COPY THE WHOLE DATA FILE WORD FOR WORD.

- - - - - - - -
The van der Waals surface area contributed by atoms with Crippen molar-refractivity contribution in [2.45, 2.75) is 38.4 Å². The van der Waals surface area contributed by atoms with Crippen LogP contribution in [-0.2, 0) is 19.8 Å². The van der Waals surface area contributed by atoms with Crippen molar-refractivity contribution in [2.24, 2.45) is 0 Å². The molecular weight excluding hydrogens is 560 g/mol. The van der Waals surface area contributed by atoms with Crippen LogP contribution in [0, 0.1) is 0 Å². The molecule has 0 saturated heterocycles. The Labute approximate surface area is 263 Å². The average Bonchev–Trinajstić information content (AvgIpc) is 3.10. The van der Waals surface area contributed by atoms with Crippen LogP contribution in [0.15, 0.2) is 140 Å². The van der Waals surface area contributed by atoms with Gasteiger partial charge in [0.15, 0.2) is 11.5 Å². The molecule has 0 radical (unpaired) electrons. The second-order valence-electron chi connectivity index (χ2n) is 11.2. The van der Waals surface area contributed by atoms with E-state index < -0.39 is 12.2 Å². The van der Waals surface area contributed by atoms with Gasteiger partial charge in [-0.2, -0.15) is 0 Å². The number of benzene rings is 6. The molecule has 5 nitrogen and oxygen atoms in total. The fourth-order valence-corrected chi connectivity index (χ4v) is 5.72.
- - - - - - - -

The van der Waals surface area contributed by atoms with Crippen molar-refractivity contribution in [2.45, 2.75) is 38.4 Å². The van der Waals surface area contributed by atoms with Crippen LogP contribution in [-0.2, 0) is 19.8 Å². The van der Waals surface area contributed by atoms with Crippen molar-refractivity contribution in [2.24, 2.45) is 0 Å². The molecular weight excluding hydrogens is 560 g/mol. The van der Waals surface area contributed by atoms with Crippen LogP contribution in [0, 0.1) is 0 Å². The molecule has 0 saturated heterocycles. The Labute approximate surface area is 263 Å². The average Bonchev–Trinajstić information content (AvgIpc) is 3.10. The van der Waals surface area contributed by atoms with Crippen LogP contribution in [0.15, 0.2) is 140 Å². The van der Waals surface area contributed by atoms with Gasteiger partial charge in [0.15, 0.2) is 11.5 Å². The molecule has 0 radical (unpaired) electrons. The second-order valence-electron chi connectivity index (χ2n) is 11.2. The van der Waals surface area contributed by atoms with E-state index < -0.39 is 12.2 Å². The van der Waals surface area contributed by atoms with Gasteiger partial charge in [-0.2, -0.15) is 0 Å². The number of benzene rings is 6. The molecule has 5 nitrogen and oxygen atoms in total. The fourth-order valence-corrected chi connectivity index (χ4v) is 5.72.